## Comparative statics

Differentiating the Nash equilibrium corruption levels `\(c_A^*\)`

and `\(c_B^*\)`

with respect to the mean bias `\(b\)`

gives
`$$\parfrac{c_A^*}{b}=\frac{1}{3}=-\parfrac{c_B^*}{b},$$`

implying that if `\(b\)`

increases then party `\(A\)`

becomes more corrupt by exactly the amount that party `\(B\)`

becomes less corrupt.
Indeed, aggregate corruption `\(c_A^*+c_B^*=2w\)`

is constant in `\(b\)`

but increases with `\(w\)`

.
Both parties become more corrupt (in equilibrium) when `\(w\)`

rises:
`$$\parfrac{c_A^*}{w}=1=\parfrac{c_B^*}{w}.$$`

Intuitively, if `\(w\)`

rises then voters become less sensitive to corruption because their preferences become noisier.
Both parties exploit this fall in sensitivity by becoming more corrupt, which makes them better off because
`$$\parfrac{}{w}\left(c_k^*\,s_k(c_A^*,c_B^*)\right)=\frac{1}{2}+\frac{b^2}{18w^2}$$`

is strictly positive.
On the other hand, if `\(b\)`

rises then voters become more willing to tolerate party `\(A\)`

's corruption and less willing to tolerate party `\(B\)`

's.
Party `\(A\)`

responds to this shift in relative tolerance by selling more corruption, albeit at a lower price `\(s_A(c_A^*,c_B^*)\)`

.

## Numerical example

The Nash equilibrium corruption levels lie at the intersection of party `\(A\)`

's best response curve
`$$c_A^*=\frac{c_B+w+b}{2}$$`

and party `\(B\)`

's best response curve
`$$c_B^*=2c_A+w-b,$$`

obtained by rearranging the first-order conditions for `\(c_A^*\)`

and `\(c_B^*\)`

.
The chart below plots these curves when `\(b=3\)`

and `\(w=5\)`

.
The curves intersect at `\((c_A^*,c_B^*)=(6,4)\)`

, where party `\(A\)`

wins a vote share of `\(s_A(c_A^*,c_B^*)=40\%\)`

.

Now suppose the mean bias in favor of party `\(A\)`

rises to `\(b=9\)`

.
The chart below shows how this rise shifts parties’ best response curves in the `\(c_Ac_B\)`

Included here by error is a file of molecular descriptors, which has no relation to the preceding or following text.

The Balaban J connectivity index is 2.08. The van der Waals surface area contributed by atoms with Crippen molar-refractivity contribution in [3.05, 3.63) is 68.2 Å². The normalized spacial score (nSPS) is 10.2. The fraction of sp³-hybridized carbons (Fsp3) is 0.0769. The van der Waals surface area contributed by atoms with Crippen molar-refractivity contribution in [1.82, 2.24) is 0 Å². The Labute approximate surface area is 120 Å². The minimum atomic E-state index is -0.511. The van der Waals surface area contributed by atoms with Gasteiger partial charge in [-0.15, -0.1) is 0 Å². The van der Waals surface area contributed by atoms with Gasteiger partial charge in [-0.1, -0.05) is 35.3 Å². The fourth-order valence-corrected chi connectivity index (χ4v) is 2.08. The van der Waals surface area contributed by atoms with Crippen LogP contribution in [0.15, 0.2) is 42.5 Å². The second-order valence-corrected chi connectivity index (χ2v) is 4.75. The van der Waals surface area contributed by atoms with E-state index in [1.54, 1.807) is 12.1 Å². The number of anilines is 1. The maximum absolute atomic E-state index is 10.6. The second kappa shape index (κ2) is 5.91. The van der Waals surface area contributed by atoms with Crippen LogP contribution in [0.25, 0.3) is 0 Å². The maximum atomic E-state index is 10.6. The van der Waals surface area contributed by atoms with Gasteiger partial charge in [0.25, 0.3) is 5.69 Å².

plane.
These shifts move the Nash equilibrium rightward to `\((c_A^*,c_B^*)=(8,2)\)`

.
Party `\(A\)`

's vote share falls to `\(s_A(c_A^*,c_B^*)=20\%\)`

, and both parties’ corruption revenues `\(c_k^*s_k(c_A^*,c_B^*)\)`

fall from `\(2.4\)`

to `\(1.6\)`

.

## Alternative models

With proportional representation, every vote for party `\(k\)`

gives that party more power to engage in corrupt activities.
Consequently, the party trades off its corruption level `\(c_k\)`

with its vote share `\(s_k(c_A,c_B)\)`

continuously.
In contrast, if only the party with a majority vote share gains power then corruption revenues become discontinuous in vote shares.
This discontinuity changes the equilibrium choices of `\(c_A\)`

and `\(c_B\)`

.
For example, if electoral ties are resolved with a coin toss then the unique equilibrium gives each party a 50% vote share independently of `\(b\)`

and `\(w\)`

, and the corruption levels satisfy `\(c_A^*=c_B^*+b\)`

(as opposed to `\(c_A^*=c_B^*+2b/3\)`

under proportional representation).

One way to generalize the model with proportional representation is to introduce voting blocs: groups of voters with group-specific mean biases `\(b_j\)`

and radii `\(w_j\)`

.
Then the equilibrium corruption levels become
`$$c_A^*=\frac{3+\sum_jb_j\theta_j/w_j}{3\sum_j\theta_j/w_j}$$`

and
`$$c_B^*=\frac{3-\sum_jb_j\theta_j/w_j}{3\sum_j\theta_j/w_j},$$`

where `\(\theta_j\)`

is group `\(j\)`

's share of the population.
Intuitively, the equilibrium depends on the aggregate bias and precision of voters’ preferences, but these aggregates depend on the group-specific biases `\(b_j\)`

and precisions `\(1/w_j\)`

as well as the relative group sizes `\(\theta_j\)`

.
Introducing voting blocs makes the comparative statics more intricate but preserves the underlying intuitions.